We all know that “healthy” and alcohol aren’t usually associated with each other. Sure, once in a while we get to read about the health benefits of wine or beer, but that always comes with a big warning. Alcohol has a place in the old school medical world, much like other substances used to help with pain or strain in the body. Still, alcohol is also the number one abused drug, leading to alcohol poisoning, drunk driving and other negative effects on the body, mind and society.
We hear these mixed messages about alcohol all the time, no wonder we’re so confused:
- Wine, champagne and beer have some nutritional value, but that is no excuse for over-indulging.
- No matter what kind of alcohol you are drinking, your safety relies on your blood alcohol concentration (BAC). BAC is the measure of alcohol in your blood that is used to determine, among other things, whether you are legally drunk (.08 percent).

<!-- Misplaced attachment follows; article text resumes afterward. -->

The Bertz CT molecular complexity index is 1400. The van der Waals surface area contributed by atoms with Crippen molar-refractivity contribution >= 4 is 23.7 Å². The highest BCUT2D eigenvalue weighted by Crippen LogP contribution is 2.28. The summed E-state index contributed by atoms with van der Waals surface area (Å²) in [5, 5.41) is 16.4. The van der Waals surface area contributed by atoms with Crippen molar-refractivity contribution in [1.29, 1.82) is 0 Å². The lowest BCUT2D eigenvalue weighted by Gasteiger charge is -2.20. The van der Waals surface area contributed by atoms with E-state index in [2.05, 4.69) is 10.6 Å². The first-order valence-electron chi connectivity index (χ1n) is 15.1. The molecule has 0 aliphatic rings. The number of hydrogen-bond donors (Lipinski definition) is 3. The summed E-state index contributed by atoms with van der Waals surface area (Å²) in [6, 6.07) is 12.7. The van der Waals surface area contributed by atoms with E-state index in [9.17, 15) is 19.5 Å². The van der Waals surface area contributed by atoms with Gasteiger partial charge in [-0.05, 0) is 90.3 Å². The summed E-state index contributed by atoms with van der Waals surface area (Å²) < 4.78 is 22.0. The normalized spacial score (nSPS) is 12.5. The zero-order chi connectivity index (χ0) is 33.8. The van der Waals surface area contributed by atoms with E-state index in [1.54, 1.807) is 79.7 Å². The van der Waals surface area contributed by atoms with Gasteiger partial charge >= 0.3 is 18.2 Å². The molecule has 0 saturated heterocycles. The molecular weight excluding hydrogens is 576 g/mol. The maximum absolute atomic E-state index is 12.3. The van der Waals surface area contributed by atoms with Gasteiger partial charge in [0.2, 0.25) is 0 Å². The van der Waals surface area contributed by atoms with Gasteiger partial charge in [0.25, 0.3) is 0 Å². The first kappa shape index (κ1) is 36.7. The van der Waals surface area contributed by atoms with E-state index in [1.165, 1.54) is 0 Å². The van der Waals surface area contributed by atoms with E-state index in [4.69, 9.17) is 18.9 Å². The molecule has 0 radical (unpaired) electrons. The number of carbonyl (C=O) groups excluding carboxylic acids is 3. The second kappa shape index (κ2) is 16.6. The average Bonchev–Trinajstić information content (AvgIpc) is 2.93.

- Most experts recommend a glass of wine or beer (no more than two) each night, but the line for “heavy drinker” is set at eight drinks per week for women or 14 for men (depending on the source).
- For some, two drinks can be enough to hit the legal BAC limit, or get close enough to be a “buzzed” driver.
- In states like Colorado and Maryland, you can be arrested if you are erratically driving with a low BAC, and charged with a DWAI (Driving While Ability Impaired) or similar crime.
- When you drink and drive, the odds are you’ll end up with a car breathalyzer or an ignition interlock requirement, even if your BAC isn’t at the legal limit.
Healthy drinking my be an oxymoron, but there is some truth in all of the research about alcohol. By understanding the various messages we get about drinking, BAC and the health benefits of alcohol, we can make the most informed decisions possible, keep our hearts healthy and our streets safe from drunk drivers.